“The 7th Voyage of Sinbad” (Columbia, 1958)

Starring Kerwin Mathews, Kathryn Grant, Richard Eyer, Torin Thatcher, Alec Mango, Danny Green, Harold Kasket, Alfred Brown, Nana DeHerrera, and Nino Falanga. Directed by Nathan Juran.

Director: Nathan Juran
Script: Ken Kolb, Ray Harryhausen (story)
Photo: Wilkie Cooper
Music: Bernard Herrmann
Cast: Kerwin Mathews (Sinbad), Kathryn Grant (Princess Parisa), Richard Eyer (The Genie), Torin Thatcher (Sokurah the Magician), Alec Mango (Caliph), Danny Green (Karim), Harold Kasket (Sultan), Alfred Brown (Harufa), Nana DeHerrera (Sadi), Nino Falanga (Gaunt Sailor), Luis Guedes (Crewman), Virgilio Teixeira (Ali)
Country: USA
Language: English
Support: Color
Runtime: 88 min

Sinbad the Sailor is returning to Baghdad with the Princess Parisa, whom he intends to marry to secure a lasting peace between their two countries. On the way, he and his crew land on the island of Colossa to replenish their stock of food and water. Here, Sinbad meets the sorcerer Sokurah, just as his men manage to get on the wrong side of a giant one-eyed monster, the Cyclops. Sokurah saves Sinbad’s crew from being barbecued by the Cyclops with the help of a genie from his magic lamp. Just as Sinband and his men reach the safety of their ship, Sokurah drops the lamp into the sea and the Cyclops seizes it. The sorcerer insists that Sinband takes him back to the island so that he can recover the lamp, but the sailor refuses and they continue on their way to Baghdad. There, having once more failed to get his own way, Sokurah shrinks Parisa in a ruse to force Sinbad to take him back to Colossa, Parisa can only be restored to her normal size with a magic potion made from the eggshell of a giant two-headed bird that is found only on the island. Once Sokurah has defeated the Cyclops and recovered his lamp, he will have no further use for Sinbad. The sailor and his crew will make a nice tasty snack for his pet dragon, or so he thinks…
© frenchfilmguide.com 2012
Film Review
One of the best-loved fantasy films of all time, popular with adults and children alike, The 7th Voyage of Sinbad was the first in a series of colour fantasy films that showcased the talents of special effects designer Ray Harryhausen. Willis H. O’Brien had pioneered stop-motion animation in the 1930s, most notably in the 1933 version of King Kong, but it would be his disciple and successor Harryhausen who would perfect the art, giving cinema some of its most enduring images. As well as the three Sinbad films he worked on, Harryhausen would also bring to life a plethora of dinosaurs in One Million Years B.C. (1961) and realise some of cinema’s finest ever special effects in Jason and the Argonauts (1963).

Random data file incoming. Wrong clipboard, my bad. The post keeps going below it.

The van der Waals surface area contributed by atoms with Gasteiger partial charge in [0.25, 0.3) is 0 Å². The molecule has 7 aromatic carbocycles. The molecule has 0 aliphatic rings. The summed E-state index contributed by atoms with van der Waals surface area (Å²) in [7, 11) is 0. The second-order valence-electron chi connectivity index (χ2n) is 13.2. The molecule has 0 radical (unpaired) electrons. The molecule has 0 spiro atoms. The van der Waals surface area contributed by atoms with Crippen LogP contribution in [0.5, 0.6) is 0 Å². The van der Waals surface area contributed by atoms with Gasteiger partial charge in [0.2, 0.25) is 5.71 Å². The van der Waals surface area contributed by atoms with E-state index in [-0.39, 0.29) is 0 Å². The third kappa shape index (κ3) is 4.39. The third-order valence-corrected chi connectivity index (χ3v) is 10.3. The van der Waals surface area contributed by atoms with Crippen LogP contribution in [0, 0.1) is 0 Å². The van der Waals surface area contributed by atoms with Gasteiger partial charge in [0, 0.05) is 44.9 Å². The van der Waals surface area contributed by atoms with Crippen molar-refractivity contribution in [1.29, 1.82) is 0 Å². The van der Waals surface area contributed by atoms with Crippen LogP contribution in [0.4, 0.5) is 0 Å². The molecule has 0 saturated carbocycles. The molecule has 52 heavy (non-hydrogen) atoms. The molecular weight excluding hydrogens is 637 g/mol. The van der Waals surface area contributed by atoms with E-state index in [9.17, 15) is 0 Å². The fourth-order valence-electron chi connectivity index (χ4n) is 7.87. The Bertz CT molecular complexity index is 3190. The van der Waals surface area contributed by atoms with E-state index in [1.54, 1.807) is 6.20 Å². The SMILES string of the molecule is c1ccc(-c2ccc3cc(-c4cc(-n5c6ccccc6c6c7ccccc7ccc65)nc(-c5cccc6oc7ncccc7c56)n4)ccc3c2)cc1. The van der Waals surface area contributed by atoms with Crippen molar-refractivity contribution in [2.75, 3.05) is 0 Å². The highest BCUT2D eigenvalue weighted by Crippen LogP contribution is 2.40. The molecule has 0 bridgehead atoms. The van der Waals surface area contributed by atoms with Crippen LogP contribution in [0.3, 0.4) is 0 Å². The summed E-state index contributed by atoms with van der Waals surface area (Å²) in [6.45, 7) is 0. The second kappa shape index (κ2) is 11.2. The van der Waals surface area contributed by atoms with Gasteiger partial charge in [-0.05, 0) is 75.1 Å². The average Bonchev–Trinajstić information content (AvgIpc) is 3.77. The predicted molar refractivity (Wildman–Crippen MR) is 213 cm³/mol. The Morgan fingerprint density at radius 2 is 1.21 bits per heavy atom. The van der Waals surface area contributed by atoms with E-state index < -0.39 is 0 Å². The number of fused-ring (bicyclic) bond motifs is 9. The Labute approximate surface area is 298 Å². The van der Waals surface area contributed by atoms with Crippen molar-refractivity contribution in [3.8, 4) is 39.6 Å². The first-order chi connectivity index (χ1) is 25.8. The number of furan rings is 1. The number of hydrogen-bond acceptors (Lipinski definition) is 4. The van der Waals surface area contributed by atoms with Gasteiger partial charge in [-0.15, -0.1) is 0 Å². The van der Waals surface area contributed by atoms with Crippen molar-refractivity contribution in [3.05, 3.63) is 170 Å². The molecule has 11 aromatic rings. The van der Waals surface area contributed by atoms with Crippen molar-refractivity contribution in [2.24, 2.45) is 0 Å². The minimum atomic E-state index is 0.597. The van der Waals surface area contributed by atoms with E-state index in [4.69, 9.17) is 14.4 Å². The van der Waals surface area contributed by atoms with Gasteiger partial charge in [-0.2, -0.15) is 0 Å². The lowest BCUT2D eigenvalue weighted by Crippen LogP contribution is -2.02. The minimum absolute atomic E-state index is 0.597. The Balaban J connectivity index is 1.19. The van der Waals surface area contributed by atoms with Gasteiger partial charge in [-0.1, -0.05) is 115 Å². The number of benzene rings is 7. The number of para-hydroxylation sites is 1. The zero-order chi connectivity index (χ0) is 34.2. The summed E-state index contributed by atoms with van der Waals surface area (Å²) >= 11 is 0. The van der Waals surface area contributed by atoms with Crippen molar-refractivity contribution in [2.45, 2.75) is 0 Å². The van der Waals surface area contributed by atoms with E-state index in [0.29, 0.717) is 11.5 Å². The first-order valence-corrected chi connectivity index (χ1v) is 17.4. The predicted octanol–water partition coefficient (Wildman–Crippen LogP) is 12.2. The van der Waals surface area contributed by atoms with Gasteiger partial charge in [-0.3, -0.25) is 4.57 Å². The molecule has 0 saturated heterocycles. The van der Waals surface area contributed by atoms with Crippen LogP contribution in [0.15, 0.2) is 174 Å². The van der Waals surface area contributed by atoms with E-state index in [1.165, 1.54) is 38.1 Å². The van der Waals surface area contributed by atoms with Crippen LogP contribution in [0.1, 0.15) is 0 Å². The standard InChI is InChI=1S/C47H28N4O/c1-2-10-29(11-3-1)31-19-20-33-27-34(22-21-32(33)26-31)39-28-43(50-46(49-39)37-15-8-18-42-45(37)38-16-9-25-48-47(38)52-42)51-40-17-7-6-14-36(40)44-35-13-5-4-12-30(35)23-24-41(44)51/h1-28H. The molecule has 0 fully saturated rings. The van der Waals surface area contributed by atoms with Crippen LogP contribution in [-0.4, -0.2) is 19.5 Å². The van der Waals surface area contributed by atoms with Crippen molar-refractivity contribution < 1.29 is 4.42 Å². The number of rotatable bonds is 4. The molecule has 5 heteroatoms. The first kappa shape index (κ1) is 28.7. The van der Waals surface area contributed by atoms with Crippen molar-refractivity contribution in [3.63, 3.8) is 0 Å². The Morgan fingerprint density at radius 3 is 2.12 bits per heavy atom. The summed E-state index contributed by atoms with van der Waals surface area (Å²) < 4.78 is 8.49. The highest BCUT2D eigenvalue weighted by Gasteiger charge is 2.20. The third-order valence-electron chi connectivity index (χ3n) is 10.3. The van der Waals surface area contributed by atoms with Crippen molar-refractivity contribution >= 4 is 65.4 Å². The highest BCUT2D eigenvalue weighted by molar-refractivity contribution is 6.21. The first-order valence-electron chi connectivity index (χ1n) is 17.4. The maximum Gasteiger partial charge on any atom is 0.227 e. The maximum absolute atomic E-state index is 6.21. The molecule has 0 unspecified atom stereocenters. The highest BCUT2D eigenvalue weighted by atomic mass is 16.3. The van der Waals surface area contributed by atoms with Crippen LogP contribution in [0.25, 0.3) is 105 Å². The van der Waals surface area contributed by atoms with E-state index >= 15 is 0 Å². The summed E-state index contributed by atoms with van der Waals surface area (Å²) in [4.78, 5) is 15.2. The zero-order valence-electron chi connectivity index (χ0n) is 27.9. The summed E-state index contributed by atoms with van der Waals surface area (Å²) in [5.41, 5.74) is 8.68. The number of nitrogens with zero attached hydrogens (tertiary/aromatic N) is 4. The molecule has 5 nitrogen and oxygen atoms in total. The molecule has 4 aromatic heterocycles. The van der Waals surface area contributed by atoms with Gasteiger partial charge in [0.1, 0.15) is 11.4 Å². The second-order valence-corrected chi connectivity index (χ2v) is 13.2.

The 7th Voyage of Sinbad includes some of Harryhausen’s most memorable creations – the dancing snake-woman, the vicious two-headed roc, the fire-breathing dragon, a skeletal warrior
and, best of all, the gigantic cloven-hoofed Cyclops. This cavalcade of monstrous creations is clearly the film’s main draw and they certainly put their human co-stars to shame. The Cyclops alone has more charisma than the rest of the cast put together. The comparatively bland ensemble of human thesps were presumably selected not on the strength of their acting ability (which in many cases is pretty negligible) but so that they would not distract too much from the real stars of the show, the animated monsters. And rightly so.

It is the sheer genius of Ray Harryhausen’s work that makes this film so enjoyable and has prevented it from dating as much as it might. This colourful Arabian Nights-themed concoction of myth, sorcery and intrepid adventure is pure escapist fun that continues to delight and enthral. You can keep your soulless computer-generated effects wizardry, a complacent technology that has taken virtually all of the magic out of the art of special effects. The eye-popping spectacle that is The 7th Voyage of Sinbad gives us the real McCoy – effects you can genuinely marvel at and which leave you feeling that you’ve had your money’s worth.
© James Travers 2009
When a princess (Kathryn Grant) is shrunken by an evil wizard (Torin Thatcher), Sinbad (Kerwin Mathews) must undertake a quest to an island of monsters to cure her and prevent a war.
While sailing with Princess Parisa to Baghdad to their wedding, Sinbad finds the Colossa Island and anchors his vessel to get supplies for the starving crew. Sinbad and his men help the magician Sokurah to escape from a Cyclops that attacks them, and Sokurah uses a magic lamp with a boy jinni to help them; however, their boat sinks and he loses the lamp. Sokurah offers a small fortune to Sinbad to return to Colossa, but he does not accept and heads to Baghdad. The citizens and the Caliph of Baghdad are celebrating the peace with Chandra, and they offer a feast to the Sultan of Chandra. Sakurah requests a ship and crew to return to Colossa but the Caliph refuses to jeopardize his countrymen. However, the treacherous magician shrinks the princess and when the desperate Sinbad seeks him out, he tells that he needs to return to Colossa to get the ingredient necessary for the magic potion. But Sinbad has only his friend Harufa to travel with him, and he decides to enlist a doubtful crew in the prison of Baghdad, in the beginning of his dangerous voyage to Colossa to save the princess and avoid the eminent war between Chandra and Baghdad.
Jason and the Argonauts

Posted by Morbius19 on 2013-05-30 04:32:04

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